The Supreme Court's recent decision in Shelby County v. Holder hasn't completely destroyed the Voting Rights Act of 1965 — just nearly so. It overturned section 4B, which mandated federal oversight of changes in voting procedure in jurisdictions that have a history of using a “test or device” to impede enfranchisement. What does that mean, you ask?
Section 4B stopped individual states and counties from requiring such things as literacy tests for black citizens (or other minorities — but in 1965, in the South, of course, the issue was civil rights for black citizens) before allowing them to vote. Section 4B kept federal eyes on those previously offending counties to make certain they didn't backslide, and it reviewed new voting "requirements," such as voter ID cards, which, until the section was overturned were in violation of the Voting Rights Act.
Overturning section 4B has had two immediate outcomes, one good and one not so good. The good outcome, as far as I can see, is that there is a bipartisan movement afoot in Congress to "fix" the Voting Rights Act to meet the Supreme Court's new requirements and to secure every American citizen's right to vote unimpeded by tests or devices.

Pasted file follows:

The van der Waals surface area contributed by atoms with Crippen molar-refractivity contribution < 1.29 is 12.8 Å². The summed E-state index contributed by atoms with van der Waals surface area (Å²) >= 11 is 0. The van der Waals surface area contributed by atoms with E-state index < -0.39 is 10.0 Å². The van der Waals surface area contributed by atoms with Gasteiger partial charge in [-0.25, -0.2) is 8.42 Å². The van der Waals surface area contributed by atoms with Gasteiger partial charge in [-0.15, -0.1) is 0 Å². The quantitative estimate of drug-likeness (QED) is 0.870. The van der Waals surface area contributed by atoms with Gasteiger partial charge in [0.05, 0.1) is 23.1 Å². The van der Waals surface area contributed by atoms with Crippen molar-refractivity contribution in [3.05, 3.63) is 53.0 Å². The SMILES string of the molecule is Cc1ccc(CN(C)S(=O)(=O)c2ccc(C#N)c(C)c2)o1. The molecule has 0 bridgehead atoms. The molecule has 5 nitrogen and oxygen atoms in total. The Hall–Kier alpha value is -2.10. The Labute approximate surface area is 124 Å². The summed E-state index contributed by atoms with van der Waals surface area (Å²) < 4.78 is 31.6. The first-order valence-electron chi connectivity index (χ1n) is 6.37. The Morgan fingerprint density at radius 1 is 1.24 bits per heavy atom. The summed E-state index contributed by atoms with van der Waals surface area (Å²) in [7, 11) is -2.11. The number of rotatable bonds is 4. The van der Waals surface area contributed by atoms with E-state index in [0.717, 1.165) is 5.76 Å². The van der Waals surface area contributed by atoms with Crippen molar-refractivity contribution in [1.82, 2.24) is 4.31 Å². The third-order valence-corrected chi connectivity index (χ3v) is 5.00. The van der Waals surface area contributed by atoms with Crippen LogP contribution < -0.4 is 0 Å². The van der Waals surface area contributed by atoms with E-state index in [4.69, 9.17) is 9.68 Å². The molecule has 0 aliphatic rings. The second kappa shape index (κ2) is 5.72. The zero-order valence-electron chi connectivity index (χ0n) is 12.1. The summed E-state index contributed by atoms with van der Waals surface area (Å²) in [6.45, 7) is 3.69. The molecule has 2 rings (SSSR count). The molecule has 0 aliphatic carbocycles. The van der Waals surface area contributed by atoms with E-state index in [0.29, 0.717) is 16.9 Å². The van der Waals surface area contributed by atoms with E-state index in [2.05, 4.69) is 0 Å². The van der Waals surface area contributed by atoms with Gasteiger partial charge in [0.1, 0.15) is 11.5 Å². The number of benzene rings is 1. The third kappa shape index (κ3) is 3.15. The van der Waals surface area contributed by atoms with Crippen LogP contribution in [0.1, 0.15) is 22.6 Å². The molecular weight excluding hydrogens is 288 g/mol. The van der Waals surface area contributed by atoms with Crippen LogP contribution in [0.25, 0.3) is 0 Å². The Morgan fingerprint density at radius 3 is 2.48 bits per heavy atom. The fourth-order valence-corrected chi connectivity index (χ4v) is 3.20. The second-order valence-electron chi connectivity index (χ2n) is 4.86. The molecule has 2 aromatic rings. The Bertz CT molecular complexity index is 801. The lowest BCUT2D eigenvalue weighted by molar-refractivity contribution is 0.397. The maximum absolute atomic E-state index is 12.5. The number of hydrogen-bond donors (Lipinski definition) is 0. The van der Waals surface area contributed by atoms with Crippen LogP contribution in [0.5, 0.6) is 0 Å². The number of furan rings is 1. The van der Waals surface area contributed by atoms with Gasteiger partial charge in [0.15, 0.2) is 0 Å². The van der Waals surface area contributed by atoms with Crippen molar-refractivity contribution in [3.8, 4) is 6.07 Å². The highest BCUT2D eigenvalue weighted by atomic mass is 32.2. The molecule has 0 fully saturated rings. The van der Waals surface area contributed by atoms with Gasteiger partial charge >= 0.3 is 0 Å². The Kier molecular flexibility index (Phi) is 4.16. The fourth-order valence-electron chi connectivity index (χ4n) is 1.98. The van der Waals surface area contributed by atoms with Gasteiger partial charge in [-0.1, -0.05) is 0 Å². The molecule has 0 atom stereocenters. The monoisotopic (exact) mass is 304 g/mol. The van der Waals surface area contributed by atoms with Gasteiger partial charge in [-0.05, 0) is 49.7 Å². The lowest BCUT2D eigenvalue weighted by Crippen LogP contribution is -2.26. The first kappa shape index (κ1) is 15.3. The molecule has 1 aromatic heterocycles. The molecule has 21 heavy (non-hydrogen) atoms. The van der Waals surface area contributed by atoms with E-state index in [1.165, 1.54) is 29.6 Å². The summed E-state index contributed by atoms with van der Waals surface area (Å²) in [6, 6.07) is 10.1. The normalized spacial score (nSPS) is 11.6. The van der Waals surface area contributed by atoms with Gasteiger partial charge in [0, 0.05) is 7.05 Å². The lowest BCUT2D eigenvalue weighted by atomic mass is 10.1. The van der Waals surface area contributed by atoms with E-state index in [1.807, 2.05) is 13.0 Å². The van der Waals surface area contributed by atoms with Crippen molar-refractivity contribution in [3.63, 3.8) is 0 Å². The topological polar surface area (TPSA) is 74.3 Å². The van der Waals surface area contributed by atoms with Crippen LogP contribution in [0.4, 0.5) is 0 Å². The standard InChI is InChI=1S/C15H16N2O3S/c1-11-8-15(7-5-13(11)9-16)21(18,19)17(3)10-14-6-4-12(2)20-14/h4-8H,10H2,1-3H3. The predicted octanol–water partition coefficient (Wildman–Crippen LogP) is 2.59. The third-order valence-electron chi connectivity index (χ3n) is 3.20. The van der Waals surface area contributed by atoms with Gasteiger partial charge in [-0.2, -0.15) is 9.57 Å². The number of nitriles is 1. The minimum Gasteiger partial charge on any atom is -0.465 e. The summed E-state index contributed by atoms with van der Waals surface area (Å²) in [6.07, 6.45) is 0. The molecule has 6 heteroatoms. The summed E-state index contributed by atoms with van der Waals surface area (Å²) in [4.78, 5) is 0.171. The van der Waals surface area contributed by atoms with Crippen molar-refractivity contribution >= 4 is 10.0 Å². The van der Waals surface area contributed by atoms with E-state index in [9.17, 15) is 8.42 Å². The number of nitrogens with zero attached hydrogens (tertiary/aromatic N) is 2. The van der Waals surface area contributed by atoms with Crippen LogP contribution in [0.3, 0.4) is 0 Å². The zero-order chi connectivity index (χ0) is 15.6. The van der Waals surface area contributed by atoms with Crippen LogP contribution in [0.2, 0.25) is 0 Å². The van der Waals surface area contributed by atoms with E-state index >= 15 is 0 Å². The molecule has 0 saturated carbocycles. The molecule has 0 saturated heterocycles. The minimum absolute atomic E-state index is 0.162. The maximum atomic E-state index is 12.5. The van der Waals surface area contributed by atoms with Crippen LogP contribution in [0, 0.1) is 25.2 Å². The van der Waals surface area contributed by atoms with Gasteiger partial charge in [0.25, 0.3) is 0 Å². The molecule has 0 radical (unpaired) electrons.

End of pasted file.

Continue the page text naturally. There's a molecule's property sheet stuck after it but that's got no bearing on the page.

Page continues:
The not-so-good outcome is that, thus far, five states previously restricted under section 4B, Texas, South Carolina, Alabama, Mississippi, and Virginia, have already rushed to push voter suppression/voter ID legislation through their state legislatures. Arkansas, not previously bound by 4B, has also recently passed a voter ID law and other state legislatures are considering similar bills.
Be that as it may, the VRA and its ultimate fix are now in the right hands — those of Congress. If Senate and House, Republicans and Democrats cannot reach reasonable consensus regarding the protection of our voting rights before the midterm elections in 2014, we'll have another election issue to argue.
It is in the hope that things do not reach that impasse, that I offer the following from Slate. Friday's historical article from The Vault was a copy of the actual literacy test offered to blacks in Louisiana in the 1960s. The "official" rules said the test was supposed to be administered to everyone, the prospective voter had 10 minutes to complete the test, and that one wrong answer meant failure.
There are 30 questions on the test. That already means that if you read slowly or poorly, or misunderstand a question, you fail. And if the white county clerk hands this thing to you — a person of color? Take a look at it. I read through the first five questions, realized that I had taken more than five minutes to understand what was required of me, and also realized immediately that no white person would ever have been given that test.